Improved Functional Outcomes of Stroke Patients Undergoing Mechanical Thrombectomy After Arriving via a Mobile Stroke Unit

Fadi Al Saiegh, Lohit Velagapudi, Omaditya Khanna, Michael P. Baldassari, Nikolaos Mouchtouris, Karim Hafazalla, John Roussis, Maureen DePrince, Stavropoula Tjoumakaris, M. Reid Gooch, Nabeel Herial, Robert H. Rosenwasser, Pascal Jabbour

Research output: Contribution to journalArticlepeer-review

1 Scopus citations

Abstract

Background: Mobile stroke units (MSUs) have been implemented worldwide for stroke care, but outcome data are lacking to show their efficacy specifically in patients undergoing mechanical thrombectomy (MT). Here, we include patients from our stroke network MSU and compare them to patients who arrived conventionally. Methods: A retrospective review of a stroke database was performed to identify patients who underwent MT after arrival via an MSU from August 2019 to December 2020. Demographic factors, past medical history, stroke characteristics, treatment variables, complications, and functional outcomes were recorded. These were compared to date-matched patients who underwent MT after arrival via conventional means. Results: Seven patients were treated with MT after arriving by an MSU. These patients were compared to 50 date-matched patients who underwent thrombectomy after arrival through conventional means. No statistically significant difference between cohorts was observed in terms of demographic variables, comorbidities, stroke characteristics, or tissue plasminogen activator administration. Patients from the MSU cohort had significantly shorter time from symptom onset to groin puncture time (191.33 minutes ±77.53 vs. 483.51 minutes ±322.66, P = 0.034). Importantly, MSU-transferred patients had significantly better discharge functional status measured by using the modified Rankin Scale (1.86 ± 1.35 vs. 3.57 ± 1.88, P = 0.024). No significant difference in final thrombolysis in cerebral infarction score, complications, length of stay, or mortality was observed. Conclusions: Our pilot study demonstrates the efficacy of the MSU in decreasing door-to-puncture time and a concordant improvement in the discharge modified Rankin Scale score. Further prospective studies are needed to assess cost-efficacy and optimal protocol for MSUs in stroke care.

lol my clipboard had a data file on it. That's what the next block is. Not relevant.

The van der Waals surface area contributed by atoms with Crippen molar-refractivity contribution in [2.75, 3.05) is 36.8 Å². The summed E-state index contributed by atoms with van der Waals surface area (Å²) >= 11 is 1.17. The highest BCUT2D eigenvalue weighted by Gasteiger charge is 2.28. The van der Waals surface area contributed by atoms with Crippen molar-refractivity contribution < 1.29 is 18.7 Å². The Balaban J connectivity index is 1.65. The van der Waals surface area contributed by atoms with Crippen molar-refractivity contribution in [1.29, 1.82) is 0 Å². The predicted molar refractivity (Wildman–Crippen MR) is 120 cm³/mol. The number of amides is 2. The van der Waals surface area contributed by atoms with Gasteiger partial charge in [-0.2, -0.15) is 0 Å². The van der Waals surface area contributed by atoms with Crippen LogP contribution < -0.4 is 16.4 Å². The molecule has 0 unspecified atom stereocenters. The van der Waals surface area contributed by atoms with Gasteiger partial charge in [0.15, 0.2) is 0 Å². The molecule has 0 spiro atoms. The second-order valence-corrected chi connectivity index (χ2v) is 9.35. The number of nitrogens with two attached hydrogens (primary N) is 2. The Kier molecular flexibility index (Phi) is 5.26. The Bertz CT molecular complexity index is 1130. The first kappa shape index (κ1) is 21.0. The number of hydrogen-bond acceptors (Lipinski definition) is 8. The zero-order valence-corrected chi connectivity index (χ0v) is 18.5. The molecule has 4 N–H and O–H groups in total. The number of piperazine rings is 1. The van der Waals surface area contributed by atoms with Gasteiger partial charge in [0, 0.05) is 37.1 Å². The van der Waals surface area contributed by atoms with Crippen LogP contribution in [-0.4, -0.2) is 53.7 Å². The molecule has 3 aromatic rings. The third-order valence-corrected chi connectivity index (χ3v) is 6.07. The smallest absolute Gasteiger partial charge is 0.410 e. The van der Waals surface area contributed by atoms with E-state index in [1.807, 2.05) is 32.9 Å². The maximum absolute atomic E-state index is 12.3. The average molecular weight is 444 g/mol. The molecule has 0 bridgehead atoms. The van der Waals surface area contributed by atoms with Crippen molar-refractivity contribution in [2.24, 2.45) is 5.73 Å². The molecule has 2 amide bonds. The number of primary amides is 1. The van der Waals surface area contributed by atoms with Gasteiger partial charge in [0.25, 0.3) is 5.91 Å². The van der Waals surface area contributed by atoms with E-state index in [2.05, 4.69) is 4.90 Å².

Original languageEnglish (US)
Pages (from-to)e546-e550
JournalWorld neurosurgery
Volume166
DOIs
StatePublished - Oct 2022
Externally publishedYes

Keywords

  • Functional outcomes
  • Mechanical thrombectomy
  • Mobile stroke unit
  • Stroke

ASJC Scopus subject areas

  • Clinical Neurology
  • Surgery

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